The continuing opioid crisis in Virginia has impacted a wide variety of populations, including a growing number of infants born with neonatal abstinence syndrome (NAS). These babies present particularly complex symptoms and require additional treatment plans when they are ready to discharge home.
It’s important to work closely with the baby’s mother in a supportive, non-judgmental manner to ensure that she feels encouraged, not shamed, emphasizes Dr. Alta DeRoo, OB/GYN and addiction medication specialist, UVA Health System.
After the baby has been in the hospital for a minimum of four days and has completed any needed NAS medical treatment, a specific discharge checklist is used to determine whether the infant can go home, explains Dr. DeRoo.
The checklist includes the following protocols for determining infant discharge eligibility:
- Infant weaned off medication and observed for at least 24 hours after weaning
- Infant is successfully feeding
- Caregivers received education about recognition of infant signs of NAS and have necessary contact information of responsive medical personnel to call with concerns
- Caregivers have received education about how to soothe the baby (dim lights, softly playing white noise, skin-to-skin contact, pacifier, swaddling) and ways to recognize and respond to infant’s inability to regulate their responses and emotions.
- Caregivers are responding to infant’s needs in a safe, responsive way
- Caregivers have been educated on the Safe to Sleep Campaign and the infant has his/her own place to sleep to reduce the risk of Sudden Unexplained Infant Death Syndrome (SIDS),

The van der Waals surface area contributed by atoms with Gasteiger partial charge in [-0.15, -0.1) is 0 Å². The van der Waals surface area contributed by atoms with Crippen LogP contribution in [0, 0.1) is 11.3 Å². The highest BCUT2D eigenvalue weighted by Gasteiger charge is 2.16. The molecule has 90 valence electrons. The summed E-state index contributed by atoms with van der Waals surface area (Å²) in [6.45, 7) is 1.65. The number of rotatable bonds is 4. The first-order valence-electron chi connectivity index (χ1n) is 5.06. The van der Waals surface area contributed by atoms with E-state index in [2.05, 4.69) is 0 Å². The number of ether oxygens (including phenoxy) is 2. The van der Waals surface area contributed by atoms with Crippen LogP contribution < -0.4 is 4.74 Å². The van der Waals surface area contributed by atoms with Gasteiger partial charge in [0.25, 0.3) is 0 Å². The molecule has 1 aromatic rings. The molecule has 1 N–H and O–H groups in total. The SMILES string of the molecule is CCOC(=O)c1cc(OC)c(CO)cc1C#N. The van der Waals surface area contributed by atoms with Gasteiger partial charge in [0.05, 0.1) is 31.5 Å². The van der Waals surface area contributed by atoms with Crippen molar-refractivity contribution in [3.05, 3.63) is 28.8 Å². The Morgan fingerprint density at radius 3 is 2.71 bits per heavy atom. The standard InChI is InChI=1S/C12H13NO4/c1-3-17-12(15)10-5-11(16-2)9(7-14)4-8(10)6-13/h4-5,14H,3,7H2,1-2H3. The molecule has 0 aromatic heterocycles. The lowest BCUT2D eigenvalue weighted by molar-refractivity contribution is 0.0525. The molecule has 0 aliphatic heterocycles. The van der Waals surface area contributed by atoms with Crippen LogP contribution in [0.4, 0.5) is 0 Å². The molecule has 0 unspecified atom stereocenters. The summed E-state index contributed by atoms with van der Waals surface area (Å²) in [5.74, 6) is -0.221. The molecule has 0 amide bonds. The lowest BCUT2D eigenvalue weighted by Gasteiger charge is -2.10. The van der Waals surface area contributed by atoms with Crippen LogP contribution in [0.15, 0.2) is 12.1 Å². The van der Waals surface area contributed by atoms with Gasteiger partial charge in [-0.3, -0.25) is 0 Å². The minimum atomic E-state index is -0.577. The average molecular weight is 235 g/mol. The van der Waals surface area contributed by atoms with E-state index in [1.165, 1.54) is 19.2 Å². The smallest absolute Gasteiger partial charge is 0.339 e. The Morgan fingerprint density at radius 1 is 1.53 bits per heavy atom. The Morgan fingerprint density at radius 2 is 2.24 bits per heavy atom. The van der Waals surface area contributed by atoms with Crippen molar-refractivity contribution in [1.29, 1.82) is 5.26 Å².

- Caregivers have received education about follow-up plans that include home visits and early pediatric follow-up appointments (within five days of discharge), along with safety planning.
If all these items are checked off, the infant is ready to be considered for discharge.
Healthcare providers should remind parents that a healthy home environment is critical to healthy development of their baby, from infancy to adolescence. Routine pediatric health maintenance is critical, particularly in the first two years. Healthcare professionals have a unique opportunity to recognize and assess a child’s risk, to intervene to protect the child and to help the child’s parents or caregivers improve their parenting skills and the home environment.
In particular, the mother’s ongoing engagement in treatment and recovery support for opioid use disorder is essential for a healthy home environment. “Understand that a mom in your care suffering from a SUD or OUD doesn’t want to be using drugs. She wants to live a drug-free life and raise her baby in a stable, drug free environment. Respect this common goal and do whatever you can in your power to assist her,” says Dr. DeRoo.